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I'm a little surprised there isn't more difference in gas mileage from the 6 to the 8 cyl. Unless there is a HUGE difference in price, I'm going to go for an RS/SS model.
 

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It's the new way they're having to do mileage. Here's a snippet of John's response to this very question:

lyndalu:
I thought we would get better gas millage than 26mpg since my 4th gen gets 30mpg on the highway. Hows that

JohnFitzpatrick:
Remember, gas mileage is based on a federal government approved method. Actual gas mileage will depend on driving condition and use. If you get 30 with your 4th gen, you'll probably do even better with the 2010.
 

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I'm a little surprised there isn't more difference in gas mileage from the 6 to the 8 cyl. Unless there is a HUGE difference in price, I'm going to go for an RS/SS model.
Especially considering how great DI is supposed to be...I was expecting to see the 6 a little more efficient...Oh well, it does have the same HP as the Mustang GT:rotflmao::rotflmao::rotflmao: Can't have everything.:D

BUT...supposedly the EPA has changed the way the estimate fuel economy on new cars...it's supposed to me more conservative now...rather than in the past, where you'd be real lucky to get what you car was rated at.
 

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there's been alot of information given out here, some of it spot on and some off the mark.

the biggest problem with camaro is the weight of the vehicle: it's simply too heavy for decent fuel economy AND good acceleration. it would need to lose atleast 300 lbs, better still would be 400 lbs. take a look at the pics of the bare frame and look at the a and c pillars, this car is built like a tank. that's a good thing for safety and for a decent ride but you pay for hauling around that weight.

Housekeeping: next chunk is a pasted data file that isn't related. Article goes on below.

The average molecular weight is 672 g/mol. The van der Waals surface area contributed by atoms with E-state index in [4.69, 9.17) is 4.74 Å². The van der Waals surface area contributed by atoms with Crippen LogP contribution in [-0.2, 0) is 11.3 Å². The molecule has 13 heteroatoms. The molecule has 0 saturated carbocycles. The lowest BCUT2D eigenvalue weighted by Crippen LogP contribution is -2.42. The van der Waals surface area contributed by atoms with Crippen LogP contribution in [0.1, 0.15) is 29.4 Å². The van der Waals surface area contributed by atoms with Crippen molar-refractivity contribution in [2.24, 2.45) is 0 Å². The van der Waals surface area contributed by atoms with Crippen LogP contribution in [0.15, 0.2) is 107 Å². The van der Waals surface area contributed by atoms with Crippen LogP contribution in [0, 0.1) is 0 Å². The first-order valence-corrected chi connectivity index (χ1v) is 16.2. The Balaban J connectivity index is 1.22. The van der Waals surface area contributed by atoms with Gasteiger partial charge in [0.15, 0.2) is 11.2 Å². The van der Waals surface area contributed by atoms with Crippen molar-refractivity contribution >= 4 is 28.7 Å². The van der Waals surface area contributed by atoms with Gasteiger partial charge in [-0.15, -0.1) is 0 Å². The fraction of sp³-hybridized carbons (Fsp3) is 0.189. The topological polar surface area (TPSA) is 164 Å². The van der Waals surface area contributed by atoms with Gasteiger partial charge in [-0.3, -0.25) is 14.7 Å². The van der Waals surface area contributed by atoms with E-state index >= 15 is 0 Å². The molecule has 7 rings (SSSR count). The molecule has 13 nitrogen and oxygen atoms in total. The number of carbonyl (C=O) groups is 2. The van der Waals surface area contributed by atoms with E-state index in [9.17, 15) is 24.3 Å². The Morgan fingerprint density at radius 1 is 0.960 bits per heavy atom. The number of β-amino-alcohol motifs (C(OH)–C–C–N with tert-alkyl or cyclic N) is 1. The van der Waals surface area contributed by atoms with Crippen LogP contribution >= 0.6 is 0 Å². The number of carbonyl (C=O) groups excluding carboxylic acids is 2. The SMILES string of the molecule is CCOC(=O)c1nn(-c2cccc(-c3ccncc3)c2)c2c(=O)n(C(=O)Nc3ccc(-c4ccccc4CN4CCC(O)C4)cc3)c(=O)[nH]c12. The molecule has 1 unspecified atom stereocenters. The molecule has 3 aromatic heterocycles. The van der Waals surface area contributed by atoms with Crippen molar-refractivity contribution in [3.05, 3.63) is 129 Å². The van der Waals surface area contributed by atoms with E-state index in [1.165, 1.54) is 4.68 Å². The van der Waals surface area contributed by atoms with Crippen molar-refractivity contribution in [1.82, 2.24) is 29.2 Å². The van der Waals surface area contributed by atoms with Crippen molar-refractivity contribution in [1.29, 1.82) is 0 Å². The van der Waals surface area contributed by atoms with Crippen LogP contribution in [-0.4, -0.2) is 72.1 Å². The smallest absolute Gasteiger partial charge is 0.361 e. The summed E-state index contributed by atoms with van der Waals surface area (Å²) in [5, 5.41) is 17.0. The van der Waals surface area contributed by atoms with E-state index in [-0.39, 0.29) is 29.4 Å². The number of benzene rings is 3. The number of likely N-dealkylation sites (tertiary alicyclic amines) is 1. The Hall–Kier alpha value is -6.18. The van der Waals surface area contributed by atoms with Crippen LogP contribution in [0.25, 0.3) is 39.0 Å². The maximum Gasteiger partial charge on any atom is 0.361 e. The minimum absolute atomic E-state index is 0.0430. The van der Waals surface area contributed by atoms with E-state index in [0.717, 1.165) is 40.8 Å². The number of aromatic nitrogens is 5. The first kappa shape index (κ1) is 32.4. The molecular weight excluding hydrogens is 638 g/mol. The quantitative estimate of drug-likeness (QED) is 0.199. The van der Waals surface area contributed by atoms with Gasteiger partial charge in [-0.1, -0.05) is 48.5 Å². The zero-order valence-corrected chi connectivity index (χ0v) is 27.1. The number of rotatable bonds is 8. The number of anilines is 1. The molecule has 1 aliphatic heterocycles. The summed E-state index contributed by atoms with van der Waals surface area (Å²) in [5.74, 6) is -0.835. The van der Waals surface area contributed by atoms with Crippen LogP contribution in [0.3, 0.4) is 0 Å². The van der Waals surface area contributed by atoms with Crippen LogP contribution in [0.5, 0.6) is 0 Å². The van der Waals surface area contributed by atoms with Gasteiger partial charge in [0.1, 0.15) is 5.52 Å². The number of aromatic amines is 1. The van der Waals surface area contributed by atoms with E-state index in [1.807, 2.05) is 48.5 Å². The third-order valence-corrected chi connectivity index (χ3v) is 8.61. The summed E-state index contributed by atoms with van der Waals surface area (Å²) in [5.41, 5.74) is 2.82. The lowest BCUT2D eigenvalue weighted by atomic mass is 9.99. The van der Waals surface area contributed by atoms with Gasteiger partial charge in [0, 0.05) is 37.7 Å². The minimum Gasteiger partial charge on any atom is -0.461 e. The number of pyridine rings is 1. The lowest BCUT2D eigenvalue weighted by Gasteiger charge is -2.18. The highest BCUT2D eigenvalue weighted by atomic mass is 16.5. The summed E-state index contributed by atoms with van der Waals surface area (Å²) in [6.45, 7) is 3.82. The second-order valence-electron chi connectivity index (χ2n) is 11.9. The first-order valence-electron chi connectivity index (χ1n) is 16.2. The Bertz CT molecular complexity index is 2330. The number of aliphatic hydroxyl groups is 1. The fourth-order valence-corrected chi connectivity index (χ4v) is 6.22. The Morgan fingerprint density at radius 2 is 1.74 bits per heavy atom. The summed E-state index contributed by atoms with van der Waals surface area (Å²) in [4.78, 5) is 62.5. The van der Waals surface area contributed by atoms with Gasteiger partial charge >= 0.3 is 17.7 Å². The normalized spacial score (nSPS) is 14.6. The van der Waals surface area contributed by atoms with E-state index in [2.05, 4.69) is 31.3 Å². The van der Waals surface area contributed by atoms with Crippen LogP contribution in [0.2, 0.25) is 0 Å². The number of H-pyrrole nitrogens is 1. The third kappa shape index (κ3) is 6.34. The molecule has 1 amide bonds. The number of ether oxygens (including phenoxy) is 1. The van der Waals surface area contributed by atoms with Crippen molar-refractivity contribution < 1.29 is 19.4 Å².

as far as fuel economy goes, i have an 06 sts with the port injected version of the 3.6. my car weighs just over 3900 lbs and the transmission is the 5 speed auto. my rear end ratio is 3.42 and i consistently get just over 19 mpg
with NO hiway driving, all local stuff with stop lights and stop signs. the few times i have taken it for longer drives, i have seen over 27 mpg. the epa numbers for this car are 17/27. the camaro with the di 3.6, with either tranny and the 3.27 ratio and 200 lbs less weight should get 30 mpg on the hiway, with a judicious use of the go pedal...you play you pay...this iswherethe extra weight comes into the equation.

the di engine runs on regular fuel because it was engineered to run on reg gas...the di heads do cool the combustion mixture and that does allow a higher compression ratio, but there are trade offs with the di...there have been a number of posters on the caddy board i hang out at regarding the surging problems with the exact same engine that's going into the camaro...this happens at certain speeds only.

the v8's are designed to run on pemium, just like the northstar in the sts calls for premium, the n/s in the previous generation of sts did not...it was engineered to run on 87 octane. the v8's could easily have been designed to run on regular.

the afm that is on the l99 is something that will only help your fuel economy on long trips at steady throttle position, then the afm goes to work and shuts down 4 cylinders. in the epa fuel economy test, the loop isn't long enough for the afm to do it's thing and therefore the afm doesn't change the epa numbers.

if only gm had a crystal ball...


jackg
06 sts6